August 30, 2002


  • September 5, 2002 - Owners and operators of flexible operation units not designed as elastomer product processing units in accordance with national emission standards for hazardous air pollutants for Group 1 polymers and resins, 40 CFR 63 Subpart U, must perform annual applicability determination.

  • September 12, 2002 - Owners or operators of flexible operation units not designed as thermoplastic product processing units in accordance with national emission standards for hazardous air pollutants for Group IV polymers and resins, 40 CFR 63 Subpart JJJ, must perform annual applicability determination.


  • September 30, 2002 - Owners or operators of industrial facilities located in EPA Region 1, 2, 3, 4, 6, 8, 9, or 10 subject to terms and conditions of EPA's NPDES storm water multi-sector general permit must calculate average concentrations for the pollutant parameter that it monitors.


Jeffrey L. Jackson, former plant manager for the Huntsman Chemical Plant in Port Arthur, Texas, and Michael Peters, Huntsman's former environmental manager and a former regional manager for the Texas Air Control Board, were sentenced on Aug. 15 in U.S. District Court for the Eastern District of Texas in Beaumont for their previous conviction on charges of conspiracy, making a false statement to the EPA and violating the Clean Air Act.

Evidence presented at trial demonstrated that the defendants illegally allowed benzene to be emitted from a tank that held benzene-contaminated wastewater at the Huntsman facility. The defendants were also convicted of conspiracy to not inform EPA and the Texas Natural Resource Conservation Commission of the benzene releases from the tank, a damaged flare and leaking process equipment. Finally, Jackson and Peters were convicted of falsifying a document to EPA concerning their activities.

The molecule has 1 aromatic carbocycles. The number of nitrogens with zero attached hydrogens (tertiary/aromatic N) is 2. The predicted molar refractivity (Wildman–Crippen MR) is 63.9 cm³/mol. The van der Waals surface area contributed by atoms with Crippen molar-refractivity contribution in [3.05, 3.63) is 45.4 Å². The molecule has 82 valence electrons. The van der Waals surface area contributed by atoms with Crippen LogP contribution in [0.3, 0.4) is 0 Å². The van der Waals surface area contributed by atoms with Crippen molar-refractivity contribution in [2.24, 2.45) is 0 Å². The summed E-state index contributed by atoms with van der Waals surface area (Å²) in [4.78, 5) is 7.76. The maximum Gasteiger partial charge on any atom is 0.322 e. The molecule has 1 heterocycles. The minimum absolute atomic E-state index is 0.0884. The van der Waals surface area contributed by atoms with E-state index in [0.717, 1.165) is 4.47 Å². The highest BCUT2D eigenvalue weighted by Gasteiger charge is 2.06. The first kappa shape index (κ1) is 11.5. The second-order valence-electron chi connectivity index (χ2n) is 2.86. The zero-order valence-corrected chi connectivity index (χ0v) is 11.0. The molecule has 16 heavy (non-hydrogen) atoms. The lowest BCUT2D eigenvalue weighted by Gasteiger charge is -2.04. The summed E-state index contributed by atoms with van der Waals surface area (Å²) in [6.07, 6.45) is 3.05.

The emissions from the wastewater tank occurred after it had been struck by lightning on Nov. 2, 1995. The lightning caused a fire that damaged seals on the tank roof. The defendants failed to empty the tank or repair it within 45 days as required by law. They also did not keep the tank filled to the top, which is required to prevent benzene vapor pockets from forming in the tank. The result of their actions was the airborne emission of benzene, which is a cancer-causing chemical.

EPA's Criminal Investigation Division investigated the case with the assistance of EPA's National Enforcement Investigations Center, USEPA Region VI personnel, the FBI, the Special Investigation Unit of the Texas Natural Resource Conservation Commission and the Texas Parks and Wildlife Department working in coordination with the Texas Environmental Crimes Task Force. It was prosecuted by the U.S. Attorney's office in Beaumont.


Koppers Industries Inc., of Philadelphia, Pa., pleaded guilty on Aug. 22 to two felony violations of the Clean Water Act (CWA) and one felony violation of the Clean Air Act (CAA) in U.S. District Court for the Northern District of Alabama in Birmingham. The convictions resulted from releases of hazardous air and water pollutants, which exceeded permitted limits, at the company's coke production and coal by-products facility in Dolomite, Ala. The facility was later dismantled in 1998.

Koppers operated a wastewater treatment plant at the Dolomite facility and also had a storm water discharge point source permit, which required it to limit the amount of ammonia in its water discharges. The company also was required to submit discharge-monitoring reports to the Alabama Department of Environmental Management (ADEM) indicating the level of pollutants contained in its water discharges based upon test results. Koppers admitted that its employees had allowed the discharge of wastewater that exceeded the permitted level of ammonia in January 1997. In March 1997, its employees knowingly submitted a false report to ADEM that understated the level of ammonia contained in the discharge to conceal the fact that Koppers had violated its permit limits. The CAA violation occurred when a gas blanketing system at the Dolomite facility was improperly operated from April 1-11, 1997.